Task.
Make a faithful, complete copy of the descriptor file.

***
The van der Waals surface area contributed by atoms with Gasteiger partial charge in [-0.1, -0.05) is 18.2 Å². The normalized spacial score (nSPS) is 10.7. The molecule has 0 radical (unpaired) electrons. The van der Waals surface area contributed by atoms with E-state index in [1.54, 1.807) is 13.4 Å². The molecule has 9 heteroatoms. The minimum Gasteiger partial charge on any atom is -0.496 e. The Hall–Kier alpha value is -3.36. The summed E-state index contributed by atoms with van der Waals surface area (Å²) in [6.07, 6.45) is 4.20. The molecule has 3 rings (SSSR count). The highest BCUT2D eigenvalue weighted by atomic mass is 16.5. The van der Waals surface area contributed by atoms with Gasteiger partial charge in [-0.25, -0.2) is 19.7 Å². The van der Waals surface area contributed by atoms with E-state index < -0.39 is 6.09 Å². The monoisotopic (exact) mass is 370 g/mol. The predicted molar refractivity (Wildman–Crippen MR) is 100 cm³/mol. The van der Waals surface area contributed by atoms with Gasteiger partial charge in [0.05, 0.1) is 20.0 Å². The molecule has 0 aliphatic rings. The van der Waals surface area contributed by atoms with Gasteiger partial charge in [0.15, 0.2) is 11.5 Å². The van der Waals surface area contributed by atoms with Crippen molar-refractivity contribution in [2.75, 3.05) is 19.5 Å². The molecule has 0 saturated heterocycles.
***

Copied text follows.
The van der Waals surface area contributed by atoms with Gasteiger partial charge in [-0.1, -0.05) is 18.2 Å². The normalized spacial score (nSPS) is 10.7. The molecule has 0 radical (unpaired) electrons. The van der Waals surface area contributed by atoms with E-state index in [1.54, 1.807) is 13.4 Å². The molecule has 9 heteroatoms. The minimum Gasteiger partial charge on any atom is -0.496 e. The Hall–Kier alpha value is -3.36. The summed E-state index contributed by atoms with van der Waals surface area (Å²) in [6.07, 6.45) is 4.20. The molecule has 3 rings (SSSR count). The highest BCUT2D eigenvalue weighted by atomic mass is 16.5. The van der Waals surface area contributed by atoms with Gasteiger partial charge in [-0.25, -0.2) is 19.7 Å². The van der Waals surface area contributed by atoms with E-state index < -0.39 is 6.09 Å². The monoisotopic (exact) mass is 370 g/mol. The predicted molar refractivity (Wildman–Crippen MR) is 100 cm³/mol. The van der Waals surface area contributed by atoms with Gasteiger partial charge in [0.05, 0.1) is 20.0 Å². The molecule has 0 aliphatic rings. The van der Waals surface area contributed by atoms with Gasteiger partial charge in [0.15, 0.2) is 11.5 Å². The van der Waals surface area contributed by atoms with Crippen molar-refractivity contribution in [2.75, 3.05) is 19.5 Å². The molecule has 0 saturated heterocycles.